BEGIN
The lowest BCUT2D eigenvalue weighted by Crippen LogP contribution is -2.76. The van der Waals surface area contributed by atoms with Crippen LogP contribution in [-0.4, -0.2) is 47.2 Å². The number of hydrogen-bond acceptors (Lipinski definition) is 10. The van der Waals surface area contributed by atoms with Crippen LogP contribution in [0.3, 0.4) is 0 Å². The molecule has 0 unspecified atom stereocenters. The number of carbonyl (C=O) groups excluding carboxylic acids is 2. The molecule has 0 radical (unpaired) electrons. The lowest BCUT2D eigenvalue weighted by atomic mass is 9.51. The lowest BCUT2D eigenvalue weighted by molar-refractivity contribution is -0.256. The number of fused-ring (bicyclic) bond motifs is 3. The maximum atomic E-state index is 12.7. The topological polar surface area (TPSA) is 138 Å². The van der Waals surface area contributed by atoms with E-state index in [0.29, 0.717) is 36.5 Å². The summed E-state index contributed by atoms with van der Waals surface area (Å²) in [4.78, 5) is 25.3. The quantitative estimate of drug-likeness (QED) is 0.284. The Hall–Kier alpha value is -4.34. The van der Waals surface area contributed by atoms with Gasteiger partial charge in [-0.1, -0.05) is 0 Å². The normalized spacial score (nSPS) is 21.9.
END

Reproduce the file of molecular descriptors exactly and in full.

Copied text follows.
The lowest BCUT2D eigenvalue weighted by Crippen LogP contribution is -2.76. The van der Waals surface area contributed by atoms with Crippen LogP contribution in [-0.4, -0.2) is 47.2 Å². The number of hydrogen-bond acceptors (Lipinski definition) is 10. The van der Waals surface area contributed by atoms with Crippen LogP contribution in [0.3, 0.4) is 0 Å². The molecule has 0 unspecified atom stereocenters. The number of carbonyl (C=O) groups excluding carboxylic acids is 2. The molecule has 0 radical (unpaired) electrons. The lowest BCUT2D eigenvalue weighted by atomic mass is 9.51. The lowest BCUT2D eigenvalue weighted by molar-refractivity contribution is -0.256. The number of fused-ring (bicyclic) bond motifs is 3. The maximum atomic E-state index is 12.7. The topological polar surface area (TPSA) is 138 Å². The van der Waals surface area contributed by atoms with E-state index in [0.29, 0.717) is 36.5 Å². The summed E-state index contributed by atoms with van der Waals surface area (Å²) in [4.78, 5) is 25.3. The quantitative estimate of drug-likeness (QED) is 0.284. The Hall–Kier alpha value is -4.34. The van der Waals surface area contributed by atoms with Gasteiger partial charge in [-0.1, -0.05) is 0 Å². The normalized spacial score (nSPS) is 21.9.